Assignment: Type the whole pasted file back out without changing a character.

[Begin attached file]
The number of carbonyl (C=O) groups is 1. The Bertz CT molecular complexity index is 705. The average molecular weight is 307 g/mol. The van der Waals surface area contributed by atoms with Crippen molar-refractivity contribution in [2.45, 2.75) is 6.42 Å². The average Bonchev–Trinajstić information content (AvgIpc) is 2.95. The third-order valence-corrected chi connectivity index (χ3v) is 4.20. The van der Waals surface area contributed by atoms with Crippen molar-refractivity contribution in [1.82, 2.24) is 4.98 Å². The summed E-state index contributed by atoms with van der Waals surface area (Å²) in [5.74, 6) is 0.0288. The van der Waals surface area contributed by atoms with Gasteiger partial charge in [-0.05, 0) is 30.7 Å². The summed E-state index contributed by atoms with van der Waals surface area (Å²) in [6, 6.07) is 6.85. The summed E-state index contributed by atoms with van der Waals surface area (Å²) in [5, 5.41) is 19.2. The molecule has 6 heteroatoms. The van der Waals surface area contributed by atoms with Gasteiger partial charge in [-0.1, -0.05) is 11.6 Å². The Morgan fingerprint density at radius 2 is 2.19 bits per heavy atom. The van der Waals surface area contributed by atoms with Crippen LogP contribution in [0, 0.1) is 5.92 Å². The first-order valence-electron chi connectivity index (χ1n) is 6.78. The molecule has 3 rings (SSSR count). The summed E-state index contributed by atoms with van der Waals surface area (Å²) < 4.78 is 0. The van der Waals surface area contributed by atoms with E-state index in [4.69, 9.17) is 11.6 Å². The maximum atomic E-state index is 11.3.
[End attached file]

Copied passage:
The number of carbonyl (C=O) groups is 1. The Bertz CT molecular complexity index is 705. The average molecular weight is 307 g/mol. The van der Waals surface area contributed by atoms with Crippen molar-refractivity contribution in [2.45, 2.75) is 6.42 Å². The average Bonchev–Trinajstić information content (AvgIpc) is 2.95. The third-order valence-corrected chi connectivity index (χ3v) is 4.20. The van der Waals surface area contributed by atoms with Crippen molar-refractivity contribution in [1.82, 2.24) is 4.98 Å². The summed E-state index contributed by atoms with van der Waals surface area (Å²) in [5.74, 6) is 0.0288. The van der Waals surface area contributed by atoms with Gasteiger partial charge in [-0.05, 0) is 30.7 Å². The summed E-state index contributed by atoms with van der Waals surface area (Å²) in [6, 6.07) is 6.85. The summed E-state index contributed by atoms with van der Waals surface area (Å²) in [5, 5.41) is 19.2. The molecule has 6 heteroatoms. The van der Waals surface area contributed by atoms with Gasteiger partial charge in [-0.1, -0.05) is 11.6 Å². The Morgan fingerprint density at radius 2 is 2.19 bits per heavy atom. The van der Waals surface area contributed by atoms with Crippen LogP contribution in [0, 0.1) is 5.92 Å². The first-order valence-electron chi connectivity index (χ1n) is 6.78. The molecule has 3 rings (SSSR count). The summed E-state index contributed by atoms with van der Waals surface area (Å²) < 4.78 is 0. The van der Waals surface area contributed by atoms with E-state index in [4.69, 9.17) is 11.6 Å². The maximum atomic E-state index is 11.3.